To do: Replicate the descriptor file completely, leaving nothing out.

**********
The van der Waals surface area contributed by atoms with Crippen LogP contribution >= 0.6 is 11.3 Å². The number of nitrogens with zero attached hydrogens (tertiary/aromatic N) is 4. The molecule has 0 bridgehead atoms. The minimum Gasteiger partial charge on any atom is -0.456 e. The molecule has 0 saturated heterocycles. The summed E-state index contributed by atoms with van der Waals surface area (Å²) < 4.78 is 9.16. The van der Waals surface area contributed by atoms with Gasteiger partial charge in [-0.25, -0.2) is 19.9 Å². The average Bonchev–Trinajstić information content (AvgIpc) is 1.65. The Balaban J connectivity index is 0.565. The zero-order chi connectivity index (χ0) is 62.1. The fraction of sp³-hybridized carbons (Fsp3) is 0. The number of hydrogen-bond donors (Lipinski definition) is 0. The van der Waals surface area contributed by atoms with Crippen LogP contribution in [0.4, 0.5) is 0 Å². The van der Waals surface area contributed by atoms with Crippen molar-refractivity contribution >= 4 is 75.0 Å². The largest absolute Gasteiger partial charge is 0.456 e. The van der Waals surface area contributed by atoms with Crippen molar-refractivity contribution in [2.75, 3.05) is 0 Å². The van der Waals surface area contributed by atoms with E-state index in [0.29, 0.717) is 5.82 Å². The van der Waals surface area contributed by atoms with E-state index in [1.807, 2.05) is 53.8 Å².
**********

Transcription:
The van der Waals surface area contributed by atoms with Crippen LogP contribution >= 0.6 is 11.3 Å². The number of nitrogens with zero attached hydrogens (tertiary/aromatic N) is 4. The molecule has 0 bridgehead atoms. The minimum Gasteiger partial charge on any atom is -0.456 e. The molecule has 0 saturated heterocycles. The summed E-state index contributed by atoms with van der Waals surface area (Å²) < 4.78 is 9.16. The van der Waals surface area contributed by atoms with Gasteiger partial charge in [-0.25, -0.2) is 19.9 Å². The average Bonchev–Trinajstić information content (AvgIpc) is 1.65. The Balaban J connectivity index is 0.565. The zero-order chi connectivity index (χ0) is 62.1. The fraction of sp³-hybridized carbons (Fsp3) is 0. The number of hydrogen-bond donors (Lipinski definition) is 0. The van der Waals surface area contributed by atoms with Crippen LogP contribution in [0.4, 0.5) is 0 Å². The van der Waals surface area contributed by atoms with Crippen molar-refractivity contribution >= 4 is 75.0 Å². The largest absolute Gasteiger partial charge is 0.456 e. The van der Waals surface area contributed by atoms with Crippen molar-refractivity contribution in [2.75, 3.05) is 0 Å². The van der Waals surface area contributed by atoms with E-state index in [0.29, 0.717) is 5.82 Å². The van der Waals surface area contributed by atoms with E-state index in [1.807, 2.05) is 53.8 Å².